Fig. 4.22. Ameloblastic fibro-odontoma combines the soft tissue elements of an ameloblastic fibroma with the deposition of the dental hard tissues enamel and dentin. Cavities in the homogeneous eosinophilic dentin contain high-columnar ameloblasts lying down enamel matrix (deep purple)
Fig. 4.23. Panoramic radiograph showing radiodense mass in connection with a tooth germ, a picture typical of complex odon-toma

Ameloblastic fibro-odontomas are rare [34, 127]. They occur primarily within the first two decades and have the posterior jaw areas as sites of predilection, the mandible more often involved than the maxilla [118, 153].

The soft tissue component is identical to that of am-eloblastic fibroma. Dentin may be formed either as eo-sinophilic mineralised material containing tubuli, just as in normal teeth, but it may also form as an homogeneous eosinophilic mass with sparse cells included. It always lies in close association with adjacent epithelium and forms the scaffold for the deposition of enamel matrix that is laid down at the epithelial-dentin interface by columnar epithelial cells that have reached their terminal differentiation as ameloblasts. The dental hard tissues are arranged haphazardly without any reminiscence of the orderly structure characterising normal teeth (Fig. 4.22).

Hyperplastic dental follicles may also show focal areas with the appearance of ameloblastic fibro-odonto-ma. Differential diagnostic considerations are the same as those as already mentioned (see Sect. 4.4.3.1). Ameloblastic fibro-odontomas can be distinguished from ameloblastomas by the presence of cellular myxoid tissue and of dentin and enamel.

Most cases of ameloblastic fibro-odontoma present as painless swelling or are discovered due to disturbances in tooth eruption. Radiographically, the tumour presents as a well-demarcated expansive radio-lucency with a radiopaque centre. Treatment consists of enucleation and curettage. Recurrence is rarely seen [46].

4.4.3.3 Odontoma -Complex Type

ICD-O:9282/0

Complex odontoma is a lesion composed of a haphazard conglomerate of dental hard tissues. This hamartoma is one of the more common odontogenic lesions [34, 127]. The posterior mandible is the favoured site (Fig. 4.23). Ages at which this lesion occurs are difficult to determine as lesions may be present unnoticed for a long time, the age distribution mentioned reflecting the age when the lesion was found rather than the age at which it formed. This explains the enormous range in age distribution reported: 2-74 years [118].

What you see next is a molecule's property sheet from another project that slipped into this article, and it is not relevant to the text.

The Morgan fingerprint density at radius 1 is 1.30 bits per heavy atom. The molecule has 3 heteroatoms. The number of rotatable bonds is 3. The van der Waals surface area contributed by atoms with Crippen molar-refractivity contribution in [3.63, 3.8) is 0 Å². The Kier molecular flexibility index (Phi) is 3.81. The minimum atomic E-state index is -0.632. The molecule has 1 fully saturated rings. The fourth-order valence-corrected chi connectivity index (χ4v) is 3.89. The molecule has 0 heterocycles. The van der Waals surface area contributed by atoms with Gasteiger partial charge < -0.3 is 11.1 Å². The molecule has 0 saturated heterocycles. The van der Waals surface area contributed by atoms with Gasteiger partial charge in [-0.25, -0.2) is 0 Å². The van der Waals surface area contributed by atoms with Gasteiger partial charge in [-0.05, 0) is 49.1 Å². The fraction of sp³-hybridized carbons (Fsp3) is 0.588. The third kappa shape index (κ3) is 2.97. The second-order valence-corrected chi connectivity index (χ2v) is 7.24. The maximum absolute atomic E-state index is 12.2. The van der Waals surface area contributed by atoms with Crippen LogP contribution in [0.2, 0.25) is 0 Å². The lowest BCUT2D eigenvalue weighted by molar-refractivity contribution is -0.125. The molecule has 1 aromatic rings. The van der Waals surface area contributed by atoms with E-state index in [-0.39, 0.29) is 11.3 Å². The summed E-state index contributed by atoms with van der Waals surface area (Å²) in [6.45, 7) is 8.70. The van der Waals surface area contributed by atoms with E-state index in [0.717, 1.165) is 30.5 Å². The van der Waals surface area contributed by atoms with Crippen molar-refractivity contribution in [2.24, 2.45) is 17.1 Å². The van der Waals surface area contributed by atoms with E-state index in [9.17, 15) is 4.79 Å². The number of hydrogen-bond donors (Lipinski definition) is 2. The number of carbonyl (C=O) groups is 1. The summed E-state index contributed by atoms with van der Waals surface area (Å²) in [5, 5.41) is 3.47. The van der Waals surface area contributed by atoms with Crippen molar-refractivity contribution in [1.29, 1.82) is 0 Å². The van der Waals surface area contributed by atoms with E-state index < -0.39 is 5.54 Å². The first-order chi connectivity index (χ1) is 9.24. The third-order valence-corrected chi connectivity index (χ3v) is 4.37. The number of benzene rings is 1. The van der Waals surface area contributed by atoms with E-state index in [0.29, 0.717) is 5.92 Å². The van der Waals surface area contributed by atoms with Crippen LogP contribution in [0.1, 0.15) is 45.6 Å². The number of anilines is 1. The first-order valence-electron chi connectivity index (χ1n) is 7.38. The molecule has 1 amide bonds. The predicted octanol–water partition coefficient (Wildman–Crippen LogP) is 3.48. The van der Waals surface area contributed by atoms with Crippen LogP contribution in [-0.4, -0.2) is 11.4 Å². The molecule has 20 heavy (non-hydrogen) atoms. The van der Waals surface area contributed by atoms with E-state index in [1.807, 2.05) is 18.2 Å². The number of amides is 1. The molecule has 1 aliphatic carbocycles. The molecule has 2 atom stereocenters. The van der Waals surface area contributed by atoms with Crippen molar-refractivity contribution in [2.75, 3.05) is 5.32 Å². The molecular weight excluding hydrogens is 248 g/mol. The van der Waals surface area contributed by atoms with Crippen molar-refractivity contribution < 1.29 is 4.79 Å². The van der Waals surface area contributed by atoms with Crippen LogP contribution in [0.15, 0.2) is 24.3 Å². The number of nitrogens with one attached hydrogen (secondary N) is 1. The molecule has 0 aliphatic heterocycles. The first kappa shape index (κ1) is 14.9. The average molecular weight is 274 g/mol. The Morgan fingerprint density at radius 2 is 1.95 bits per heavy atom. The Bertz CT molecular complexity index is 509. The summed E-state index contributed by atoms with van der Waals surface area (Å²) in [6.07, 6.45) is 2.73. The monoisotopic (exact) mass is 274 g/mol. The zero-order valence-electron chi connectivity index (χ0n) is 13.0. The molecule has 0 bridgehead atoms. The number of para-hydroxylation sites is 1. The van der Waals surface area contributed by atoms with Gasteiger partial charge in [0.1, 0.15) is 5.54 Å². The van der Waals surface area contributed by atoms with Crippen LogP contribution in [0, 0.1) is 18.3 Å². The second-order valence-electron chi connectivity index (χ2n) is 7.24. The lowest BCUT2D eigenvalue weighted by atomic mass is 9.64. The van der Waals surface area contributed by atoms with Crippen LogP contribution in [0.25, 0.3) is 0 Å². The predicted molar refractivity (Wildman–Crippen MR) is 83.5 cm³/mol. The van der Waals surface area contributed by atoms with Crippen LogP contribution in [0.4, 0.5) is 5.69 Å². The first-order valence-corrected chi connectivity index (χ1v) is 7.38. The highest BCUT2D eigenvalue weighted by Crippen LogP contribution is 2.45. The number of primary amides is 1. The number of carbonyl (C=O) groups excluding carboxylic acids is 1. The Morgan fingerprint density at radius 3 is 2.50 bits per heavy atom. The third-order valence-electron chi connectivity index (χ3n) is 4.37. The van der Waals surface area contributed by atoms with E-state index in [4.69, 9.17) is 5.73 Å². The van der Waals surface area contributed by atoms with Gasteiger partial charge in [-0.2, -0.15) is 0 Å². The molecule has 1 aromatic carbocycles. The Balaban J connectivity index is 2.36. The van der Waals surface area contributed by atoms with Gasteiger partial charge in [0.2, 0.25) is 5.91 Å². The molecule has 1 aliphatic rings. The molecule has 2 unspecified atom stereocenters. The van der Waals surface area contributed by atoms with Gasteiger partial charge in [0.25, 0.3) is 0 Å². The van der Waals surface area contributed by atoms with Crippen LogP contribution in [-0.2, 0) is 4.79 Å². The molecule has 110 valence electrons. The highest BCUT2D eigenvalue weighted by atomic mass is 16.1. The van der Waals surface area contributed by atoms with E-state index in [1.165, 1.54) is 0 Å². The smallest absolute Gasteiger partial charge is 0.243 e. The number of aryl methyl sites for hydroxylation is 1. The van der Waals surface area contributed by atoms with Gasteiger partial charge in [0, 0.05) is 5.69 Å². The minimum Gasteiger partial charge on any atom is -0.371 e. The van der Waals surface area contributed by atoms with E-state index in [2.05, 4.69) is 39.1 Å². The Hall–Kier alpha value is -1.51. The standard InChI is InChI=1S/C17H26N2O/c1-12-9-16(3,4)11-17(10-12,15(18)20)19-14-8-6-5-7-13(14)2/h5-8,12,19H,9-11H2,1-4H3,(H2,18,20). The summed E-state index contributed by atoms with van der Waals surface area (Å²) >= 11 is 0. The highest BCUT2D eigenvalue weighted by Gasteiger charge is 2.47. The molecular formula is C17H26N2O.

Complex odontomas consist of a usually well-delineated mass of dental hard tissues in a haphazard arrangement. The bulk of the lesion consists of dentin recognisable by the presence of tubuli. Enamel plays a minor role, usually confined to small rims in cavities in the dentin mass. The stroma consists of mature fibrous connective tissue.

Sometimes, odontomas may contain areas identical to the calcifying odontogenic cyst including ghost cells [22, 61, 80]. Odontoma-like structures may also occur in the hyperplastic dental follicle (see Sect. 4.4.2.1).

Complex odontomas may reveal their existence by disturbances in tooth eruption, missing teeth or jaw expansion. Quite often, they are incidental findings on radiographs taken for other purposes. In those cases, an amorphous calcified mass is seen that may be connected with the crown of an unerupted tooth. Treatment consists of conservative removal. Recurrences are not seen.

Compound Type

ICD-O:9281/0

Compound odontoma is a malformation consisting of tiny teeth that may vary in number from only a few to numerous. These teeth do not resemble the normal